In Kellum v. Williams, 252 Ala. 71, 39 So.2d 573, it was held that a water main laid in an alley between the parties, appurtenant to the property of each, was owned in cotenancy, and neither might prevent free access to and use of the water by the other.Summary of this case from Laughlin v. Franc
7 Div. 984.
March 24, 1949.
Appeal from Circuit Court, Calhoun County; Leslie C. Longshore, Judge.
Chas. Thomason, of Anniston, for appellants.
The court of equity has no jurisdiction to take property out of the possession of one party and put it in the possession of another. Fair v. Cummings, 197 Ala. 131, 72 So. 389; Yellow Pine Exp. Co. v. Sutherland-Innis Co., 141 Ala. 664, 37 So. 922; Chappell v. Roberts, 140 Ala. 324, 37 So. 241; Mobile County v. Knapp, 200 Ala. 114, 75 So. 881; Woodstock Operating Corp. v. Quinn, 201 Ala. 681, 79 So. 253; Priebe v. Farmers' Union Warehouse Co., 230 Ala. 73, 74, 159 So. 694. Equity will not interfere unless the party complainant is in possession of the land under a clear legal title in himself, and the trespass is recurrent and continuous and would result in a multiplicity of suits. Tidwell v. H. H. Hitt Lbr. Co., 198 Ala. 236, 239, 73 So. 468, L.R.A.1917C, 232; Mobile County v. Knapp, supra; Thompson v. Johnson, 201 Ala. 316, 78 So. 91; Irwin v. Shoemaker, 205 Ala. 13, 15, 88 So. 129; Dean v. Coosa County Lbr. Co., 232 Ala. 177, 183, 167 So. 566.
Knox, Liles, Jones Woolf and Ralph D. Porch, all of Anniston, for appellee.
Where easements or servitudes are annexed to private estates, the due enjoyment of them will be protected by injunction as well as by action at law for damages. Lide v. Hadley, 36 Ala. 627; South North Alabama R. Co. v. Highland Ave. B. R. Co., 98 Ala. 400, 13 So. 682, 39 Am.St.Rep. 74; Johnston v. Harsh, 207 Ala. 524, 93 So. 451; Malone v. Decatur Cotton Compress Co., 211 Ala. 522, 100 So. 807; Walker v. Clifford, 128 Ala. 67, 29 So. 588, 86 Am.St.Rep. 74; Jackson v. Snodgrass, 140 Ala. 365, 37 So. 246.
In a suit in the equity court filed by the appellee, Williams, against the appellants Kellum, the appellants were, by a final decree of the trial court, permanently restrained from interfering with a pipe line which furnished the water supply to the properties of the respective parties and from that decree the Kellums have appealed.
The line was a private one which connected with the city water main and had been laid under an alley, seemingly dedicated by a former owner of all the property as a way appurtenant for use of the abutting lots. This private water line had been laid by Williams' predecessor in title, by the removal of an older line owned by the Kellums' predecessor in title, with the understanding and agreement between them that each should have the joint use and service of this water supply, each paying his share of the water bill. The instant suit arose over a dispute about the water bill after the Kellums and Williams acquired the properties. The meter was registered in the name of the Kellums and they claimed ownership of the entire line and had excluded appellee from the water supply, thereby precipitating the litigation.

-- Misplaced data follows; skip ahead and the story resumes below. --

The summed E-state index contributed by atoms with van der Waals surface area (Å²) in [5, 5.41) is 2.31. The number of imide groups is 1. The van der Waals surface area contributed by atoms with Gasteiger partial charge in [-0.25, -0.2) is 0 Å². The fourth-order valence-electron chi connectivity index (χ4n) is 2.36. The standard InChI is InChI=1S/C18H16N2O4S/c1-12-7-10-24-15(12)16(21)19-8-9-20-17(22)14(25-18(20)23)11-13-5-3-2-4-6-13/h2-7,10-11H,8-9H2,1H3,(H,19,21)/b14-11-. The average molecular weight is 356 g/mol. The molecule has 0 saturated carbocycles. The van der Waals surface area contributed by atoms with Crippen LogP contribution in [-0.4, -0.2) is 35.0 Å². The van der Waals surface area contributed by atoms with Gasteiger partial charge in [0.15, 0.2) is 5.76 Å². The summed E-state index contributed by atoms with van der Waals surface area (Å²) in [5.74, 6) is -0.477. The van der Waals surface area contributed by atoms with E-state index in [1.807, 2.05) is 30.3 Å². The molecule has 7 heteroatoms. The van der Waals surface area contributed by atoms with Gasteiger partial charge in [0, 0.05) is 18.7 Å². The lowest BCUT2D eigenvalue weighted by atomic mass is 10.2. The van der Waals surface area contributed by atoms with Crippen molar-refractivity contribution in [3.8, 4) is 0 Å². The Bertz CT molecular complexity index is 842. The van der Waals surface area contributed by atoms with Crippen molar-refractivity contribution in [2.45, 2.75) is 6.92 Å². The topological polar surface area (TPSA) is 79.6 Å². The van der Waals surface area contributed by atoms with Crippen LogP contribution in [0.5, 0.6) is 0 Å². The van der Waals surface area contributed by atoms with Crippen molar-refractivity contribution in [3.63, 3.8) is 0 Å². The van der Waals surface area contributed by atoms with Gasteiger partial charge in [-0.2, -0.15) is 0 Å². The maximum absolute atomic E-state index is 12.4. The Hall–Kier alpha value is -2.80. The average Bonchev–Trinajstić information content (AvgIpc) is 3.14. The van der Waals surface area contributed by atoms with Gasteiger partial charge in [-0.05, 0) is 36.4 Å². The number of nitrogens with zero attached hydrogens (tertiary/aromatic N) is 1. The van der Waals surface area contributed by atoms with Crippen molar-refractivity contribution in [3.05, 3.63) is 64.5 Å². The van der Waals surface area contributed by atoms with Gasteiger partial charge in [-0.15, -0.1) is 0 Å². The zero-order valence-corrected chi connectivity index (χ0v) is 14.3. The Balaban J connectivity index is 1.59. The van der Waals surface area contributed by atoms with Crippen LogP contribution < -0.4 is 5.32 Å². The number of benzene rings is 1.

It is clear from the tendencies of the evidence that the relation of the former owners of the property with reference to this pipe line was that of tenants in common. A tenancy in common may be defined as that character of tenancy where two or more persons are entitled to property in such manner that, while there are several freeholds, the possession is not divided but is a single unity; and such relationship may exist in personal as well as real property. 62 C.J. 408, § 1; 14 Am.Jur. 87, § 15; 89, § 19.
Being a tenancy in common, each cotenant was entitled to the water supplied by this jointly owned pipe line and, under the circumstances disclosed by the evidence, neither cotenant had a right to exclude the other from use of this common property. 62 C.J. 422, 423, §§ 29, 30; 62 C.J. 411, note 48a; Republic Production Co. v. Collins, Tex.Civ.App., 7 S.W.2d 187; Stifel v. Hannan, 95 W. Va. 617, 123 S.E. 673. And whether the water line be regarded as personal property, Guilford-Chester Water Co. v. Town of Guilford, 107 Conn. 519, 141 A. 880, or an appurtenance to the respective properties, Stifel v. Hannan, supra, is immaterial. If personal property, there was evidence to show that all rights of the previous owners therein were granted to the respective parties to this litigation; if an appurtenance to the realty, such titles as the respective grantors owned in the line went to their grantees, the Kellums and Williams, under their deeds; and, under either status, they thereby became tenants in common of the property and its use and ownership would be controlled by the stated principles of law.
Neither could exercise acts of ownership and dominion over the line so as to deprive the other of the joint use thereof and injunction was the proper remedy to protect the interests of the appellee in the subject property. Stifel v. Hannan, supra; Clark v. Whitfield, 213 Ala. 441, 105 So. 200; Musch v. Burkhart, 83 Iowa 301, 48 N.W. 1025, 12 L.R.A. 484, 32 Am.St.Rep. 305. The decree to this end, therefore, was well founded.
The appeal is from a decree on the merits, making the temporary injunction permanent, resulting that the question of error, if any, in requiring an inadequate bond for the temporary injunction and the overruling of the appellants' motion to dissolve such injunction is rendered moot.
BROWN, LAWSON, and STAKELY, JJ., concur.